signal. Indeed, their probability to
defect is relatively high and can be
compared to that of dissatisfied
customers. Proposes a data
mining technique called
``characteristic rules to identify
latently dissatisfied customers of a
Belgian bank. Appropriate
marketing actions (dissatisfaction
management) may help to avoid
these customers leaving.
Therefore, the objective of this
study is to provide scholars and
business managers with
theoretical, methodological and
managerial insights into
identifying latently dissatisfied
customers.
dissatisfaction to account closure. As a result
of this research, the bank was able to design
and imp lement a new customer retention
process. An interesting finding of the study
was that dissatisfaction and defection were
rarely attributable to just one factor. It was
more the interplay of several elements ±
including bank policy, staff h andling an d
customer characteristics ± that eventually
provoked customers to become dissatisfied
and def ect.
In accordance with this, it has also been
shown that the relationship between
satisfaction and loyalty is neither linear nor
simple (Jones and Sasser, 1995). High levels
of measured satisfaction sometimes go hand
in hand with a continuous decline in
turnover (Heskett et al., 1994) or an increase
in customer defection (Reichheld, 1996). In
consumer markets, where changing styles
and imp ulse buying are observed, variety-
seeking behaviour is often put forward as a
cause for such a discrepancy (Van Trijp et al.,
1996). Within a banking context, the reasons
are not so clear. Traditionally, the retail
banking market has been characterized by
very strong customer inertia. However, this
situation is gradually changing (Waterhouse
and Morgan, 1994). Retail bank customers are
``shopping around’ more than they used to.
Also, they may be customers at several
banks, depending on the products or servic es
that are offered by the bank (Yavas and
Shemwell, 1996; Worcester, 1997).
1.2 Determinants of s atisfaction or
dissatisfaction
The issue in this article of distinguishing
latently dissatisfied customers from overall
satisfied customers requires the
determinants of satisfaction and
dissatisfaction to d iffer to some extent.
However, research on the determinants of
customer satisfaction often assumes that
there is no difference between the causes of
satisfaction or dissatisfaction. Several
authors, in contrast, suggest that there are
some determinants that tend to be primarily
a source of satisfaction an d others that tend
to be primarily a source of dissatisfaction
(Cadotte and Turgeon, 1988; Hausknecht,
1988; Herzberg et al., 1959; Maddox, 1981;
Swan and Combs, 1976). For instance,
Vanhoof and Swinnen (1996) introduced a
method that enables the drawing of a
distinction between the impact of criteria on
satisfaction and dissatisfaction . Their results
indicated that there indeed exist differences
in the direction and magnitude of the impact.
In a study of the ba nk sector, Johnston
(1995) used the critical-incident technique
(see also Bitner et al. (1990) for the use of this
method in a service setting) to classify
customer perceptions (anecdotes) into
satisfying and di ssatisfying factors. While
most determinants were found to be a source
of both satisfaction and dissatisfaction (but
ranking differently with respect to impact)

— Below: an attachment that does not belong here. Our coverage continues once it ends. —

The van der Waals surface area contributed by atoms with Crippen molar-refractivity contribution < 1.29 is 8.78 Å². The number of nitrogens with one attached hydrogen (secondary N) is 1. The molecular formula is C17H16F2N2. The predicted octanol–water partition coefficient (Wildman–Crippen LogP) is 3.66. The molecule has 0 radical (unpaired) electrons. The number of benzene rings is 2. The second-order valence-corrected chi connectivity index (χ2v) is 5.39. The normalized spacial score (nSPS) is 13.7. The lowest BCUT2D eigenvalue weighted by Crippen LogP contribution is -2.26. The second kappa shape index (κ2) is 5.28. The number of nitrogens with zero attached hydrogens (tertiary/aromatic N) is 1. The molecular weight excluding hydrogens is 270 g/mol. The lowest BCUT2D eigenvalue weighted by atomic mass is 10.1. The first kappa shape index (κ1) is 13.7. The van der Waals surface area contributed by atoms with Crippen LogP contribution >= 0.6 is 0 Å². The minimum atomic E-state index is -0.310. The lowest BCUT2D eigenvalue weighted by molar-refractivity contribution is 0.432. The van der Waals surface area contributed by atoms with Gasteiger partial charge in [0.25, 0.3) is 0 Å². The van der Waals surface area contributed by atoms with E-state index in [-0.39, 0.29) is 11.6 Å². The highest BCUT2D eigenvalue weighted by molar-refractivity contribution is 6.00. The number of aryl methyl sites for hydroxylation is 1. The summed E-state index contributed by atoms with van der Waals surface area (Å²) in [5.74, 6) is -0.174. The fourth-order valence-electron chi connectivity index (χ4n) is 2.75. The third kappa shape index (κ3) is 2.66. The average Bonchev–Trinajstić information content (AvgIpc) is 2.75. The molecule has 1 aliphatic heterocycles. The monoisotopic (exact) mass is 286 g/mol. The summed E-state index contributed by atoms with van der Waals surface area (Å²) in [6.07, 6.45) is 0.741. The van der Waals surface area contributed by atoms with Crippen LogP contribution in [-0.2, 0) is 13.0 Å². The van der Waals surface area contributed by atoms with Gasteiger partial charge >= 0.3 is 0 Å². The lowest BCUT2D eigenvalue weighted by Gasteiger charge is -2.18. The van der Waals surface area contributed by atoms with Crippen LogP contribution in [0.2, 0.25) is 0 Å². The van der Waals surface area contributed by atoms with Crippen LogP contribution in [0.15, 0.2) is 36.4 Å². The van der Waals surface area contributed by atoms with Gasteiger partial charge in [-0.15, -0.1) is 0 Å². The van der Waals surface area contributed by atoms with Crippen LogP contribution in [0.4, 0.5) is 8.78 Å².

there were a few (four out of 18) that
exclusively determined either satisfaction or
dissatisfaction with the bank. Other studies
confirm these findings (Chakravarty et al.,
1996, 1997).
Identifying latently dissatisfied
customers
When satisfied and dissatisfied customers can
be clearly identified in terms of a number of
characteristics, like their satisfaction with
particular service items or socio-demographic
characteristics, this provides the ability to
identify overall satisfied customers who
possess typical characteristics of overall
dissatisfied customers. These customers can
be defined as latently d issatisfied, even
though they report overall satisfaction.
Figure 1 illustrates the conceptual idea of
identifying latently dissatisfied customers in
the realm of a data mining technique.
Suppose we are able to identify a set of
characteristics that is strongly (but not
necessarily exclusively) associated with
dissatisfied customers and that we can find
another set of characteristics that is strongly
(but not necessarily exclusively) associated
with satisfied customers. Moreover, suppose
we would be able to define an ordering on
these characteristics such that the mo st
discriminative (exclusive) characteristics of
overall dissatisfied customers would be
located on the left of Figure 1 and that the
most discriminativ e (exclusive)
characteristics of overall satisfied customers
would b e located on the right. Then, curve 1
represents the increase of the cumulative
proportion of overa ll dissatisfied customers
in a survey that is identified by the
characteristics of dissatisfied customers
when moving to the right in Figure 1. The
curve shows a diminishing marginal rate of
increase when we move to the right, i.e. the
area that is more characteristic for
satisfaction. In contrast, curve 2 represents
the cumulative proportion of overall satisfied
customers being described by the
characteristics of dissatisfaction when
moving to the area that is more
characteristic for satisfaction. Curve 2, in
contrast to curve 1, shows a growing
marginal rate of increase when moving to the
right in Figure 1.
[ 28 ]
JoseÂe Bloemer, Tom Brijs,
Gilbert Swinnen and
Koen Vanhoof
Identifying latently
dissatisfied customers and
measures for dissatisfaction
management
International Jour nal of Bank
Marketing
20/1 [2002] 27±37
Now we are able to conceptually define the
group of latently dissatisfied customers.
Indeed, from Figure 1, it can be observed
that, for some customers, their overall
service satisfactio n evaluation does not
correspond with the characteristics. This
means that some customers, like for instance
those situated in the hatched area, report
satisfaction although they are typ ified by
characteristics for dissatisfaction. Therefore,
the customers in this area are defined as
latently dissatisfied because they may be